Aviation/travel columnist of “Ask the Pilot,” pilot Patrick Smith may have gotten himself blacklisted. Not from flying, but from a media seat on a pre-delivery flight of Airbus’s brand-new and much hyped A380. How? By repeatedly pointing out the airplane’s supreme ugliness. Pondering the aesthetics of airplanes and the A380’s harmony-challenged design in particular in this week’s column, he admits his culpability:
Let the record show that it was Patrick Smith who, in this and other publications, described the A380 in the following terms:
“Without question the most hideous airliner ever conceived”
“The worst-looking piece of major industrial design of the past 50 years”
“A huge steroidal porpoise”
“The ponderous, beluga-headed Airbus”
“An aesthetic abomination”
“Oversized, homely, decadent”
Insult to injury, I managed to take a cultural swipe as well: “And from the French, no less, who partnered in that most haughtily unmistakable of all airborne contraptions, Concorde. At heart, this is the story of a peculiar cultural victory — the Americans as the elite, trumping those boorish, tasteless Europeans. Who knew?”
And so on. What, and no invitation? No first-class seat and VIP tour of the factory?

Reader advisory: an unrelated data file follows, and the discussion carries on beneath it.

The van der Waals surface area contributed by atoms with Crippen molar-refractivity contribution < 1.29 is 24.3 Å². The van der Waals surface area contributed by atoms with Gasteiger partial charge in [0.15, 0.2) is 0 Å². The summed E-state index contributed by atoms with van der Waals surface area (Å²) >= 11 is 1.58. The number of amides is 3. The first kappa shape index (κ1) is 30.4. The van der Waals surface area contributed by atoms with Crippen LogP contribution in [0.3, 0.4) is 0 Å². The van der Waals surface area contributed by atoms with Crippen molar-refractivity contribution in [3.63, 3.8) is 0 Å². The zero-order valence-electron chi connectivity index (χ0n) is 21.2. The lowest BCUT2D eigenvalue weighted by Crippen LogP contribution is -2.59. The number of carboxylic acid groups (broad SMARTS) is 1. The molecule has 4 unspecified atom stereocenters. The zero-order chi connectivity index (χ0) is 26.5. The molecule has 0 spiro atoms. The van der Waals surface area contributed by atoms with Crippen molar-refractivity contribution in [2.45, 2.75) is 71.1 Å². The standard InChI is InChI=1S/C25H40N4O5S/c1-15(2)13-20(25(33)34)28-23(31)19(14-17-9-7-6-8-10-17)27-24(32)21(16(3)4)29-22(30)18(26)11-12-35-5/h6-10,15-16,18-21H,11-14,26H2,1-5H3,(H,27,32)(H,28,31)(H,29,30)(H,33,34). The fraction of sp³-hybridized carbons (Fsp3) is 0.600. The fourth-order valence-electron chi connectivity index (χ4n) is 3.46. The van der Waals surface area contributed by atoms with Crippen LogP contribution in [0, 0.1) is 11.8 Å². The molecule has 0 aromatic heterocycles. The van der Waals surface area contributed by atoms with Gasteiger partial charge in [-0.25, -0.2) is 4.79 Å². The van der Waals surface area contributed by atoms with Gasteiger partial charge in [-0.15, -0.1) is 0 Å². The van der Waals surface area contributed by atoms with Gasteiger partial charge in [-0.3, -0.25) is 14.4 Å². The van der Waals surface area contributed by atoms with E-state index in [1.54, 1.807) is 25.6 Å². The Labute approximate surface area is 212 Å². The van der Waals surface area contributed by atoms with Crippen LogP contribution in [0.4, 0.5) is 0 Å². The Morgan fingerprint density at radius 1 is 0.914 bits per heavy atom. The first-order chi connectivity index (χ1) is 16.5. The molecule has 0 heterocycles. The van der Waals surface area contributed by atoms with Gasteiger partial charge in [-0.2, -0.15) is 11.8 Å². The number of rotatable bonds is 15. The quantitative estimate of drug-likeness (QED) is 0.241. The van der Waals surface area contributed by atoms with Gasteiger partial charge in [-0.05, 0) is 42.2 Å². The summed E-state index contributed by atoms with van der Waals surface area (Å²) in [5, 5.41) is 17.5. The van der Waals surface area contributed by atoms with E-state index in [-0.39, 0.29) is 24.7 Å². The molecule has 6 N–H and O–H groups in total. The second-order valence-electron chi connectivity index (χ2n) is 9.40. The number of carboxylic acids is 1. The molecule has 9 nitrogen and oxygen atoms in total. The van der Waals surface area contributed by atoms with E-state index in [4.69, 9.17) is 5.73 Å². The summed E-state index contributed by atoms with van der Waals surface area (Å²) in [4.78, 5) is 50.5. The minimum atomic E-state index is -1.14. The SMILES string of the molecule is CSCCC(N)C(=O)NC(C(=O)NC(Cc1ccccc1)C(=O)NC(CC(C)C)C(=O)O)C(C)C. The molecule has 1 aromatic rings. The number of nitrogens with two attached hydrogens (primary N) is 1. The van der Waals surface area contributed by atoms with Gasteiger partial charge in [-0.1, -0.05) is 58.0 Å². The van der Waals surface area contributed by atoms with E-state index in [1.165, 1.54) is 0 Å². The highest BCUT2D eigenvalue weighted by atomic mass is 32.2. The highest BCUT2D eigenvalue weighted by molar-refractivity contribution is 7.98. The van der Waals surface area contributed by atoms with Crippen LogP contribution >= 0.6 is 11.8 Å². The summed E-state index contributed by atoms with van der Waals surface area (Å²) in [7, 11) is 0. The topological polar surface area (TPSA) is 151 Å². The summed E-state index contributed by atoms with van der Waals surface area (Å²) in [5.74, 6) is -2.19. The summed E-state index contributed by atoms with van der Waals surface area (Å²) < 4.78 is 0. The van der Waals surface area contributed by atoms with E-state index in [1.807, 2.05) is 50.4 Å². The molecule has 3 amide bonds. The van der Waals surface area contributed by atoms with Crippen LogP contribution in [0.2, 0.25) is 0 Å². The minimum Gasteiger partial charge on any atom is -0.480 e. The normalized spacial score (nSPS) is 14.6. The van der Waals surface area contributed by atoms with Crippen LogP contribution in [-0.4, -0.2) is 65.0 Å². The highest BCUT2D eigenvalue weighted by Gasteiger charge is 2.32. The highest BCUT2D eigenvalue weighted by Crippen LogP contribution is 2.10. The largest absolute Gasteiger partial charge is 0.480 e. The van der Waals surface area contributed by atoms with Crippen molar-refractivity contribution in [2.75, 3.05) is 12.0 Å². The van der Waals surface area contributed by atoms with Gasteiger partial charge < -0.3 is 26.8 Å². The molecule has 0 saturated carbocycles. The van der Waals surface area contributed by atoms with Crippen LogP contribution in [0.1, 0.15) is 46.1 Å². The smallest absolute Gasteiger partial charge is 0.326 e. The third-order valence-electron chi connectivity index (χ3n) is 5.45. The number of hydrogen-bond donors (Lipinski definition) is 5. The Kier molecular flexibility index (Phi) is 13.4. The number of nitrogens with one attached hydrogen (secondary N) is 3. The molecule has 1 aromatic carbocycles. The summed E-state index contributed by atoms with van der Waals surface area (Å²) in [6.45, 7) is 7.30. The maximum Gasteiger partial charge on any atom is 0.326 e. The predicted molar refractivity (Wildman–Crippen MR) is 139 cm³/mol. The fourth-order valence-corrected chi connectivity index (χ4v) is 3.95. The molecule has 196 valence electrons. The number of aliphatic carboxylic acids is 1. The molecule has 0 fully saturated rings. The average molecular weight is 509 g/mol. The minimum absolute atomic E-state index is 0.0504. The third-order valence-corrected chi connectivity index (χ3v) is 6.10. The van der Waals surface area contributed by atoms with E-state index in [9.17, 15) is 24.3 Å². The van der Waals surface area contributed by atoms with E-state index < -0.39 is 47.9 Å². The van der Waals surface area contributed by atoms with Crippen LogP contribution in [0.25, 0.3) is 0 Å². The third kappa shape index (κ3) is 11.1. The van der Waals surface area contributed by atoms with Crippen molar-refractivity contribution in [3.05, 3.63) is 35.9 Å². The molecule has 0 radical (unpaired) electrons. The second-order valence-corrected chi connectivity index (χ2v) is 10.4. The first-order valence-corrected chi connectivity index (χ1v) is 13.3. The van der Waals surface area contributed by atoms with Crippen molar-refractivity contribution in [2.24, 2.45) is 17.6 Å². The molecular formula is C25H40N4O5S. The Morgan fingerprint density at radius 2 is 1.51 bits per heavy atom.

I have to admit I’ve never thought much about an airplane’s exterior aesthetics, although being fitted inside Concorde’s sleekness was thrilling the one time I flew it. However, I’m married to one of those people who, every time a plane flies overhead, stops to peer up to idenitify its tail colors. Whenever I fly without him, he asks me “what did you fly?” not referring to the airline but to the plane model. So I do pay some attention. And, well, looking at this picture of the A380 inclines me to the giggles, looking as it does like a cross between Sponge Bob and Shrek, without the soppy grins. “Beluga-headed” might not be kind, but it’s certainly accurate.
Smith further reviews the A380’s interior layout as conceived by Singapore Airlines, the first company to buy and fly the monstrosity, and its flight capability (not bad). For readers of his column, we’d trade in an insider’s view from a media seat for his sense of humor any day of the week.
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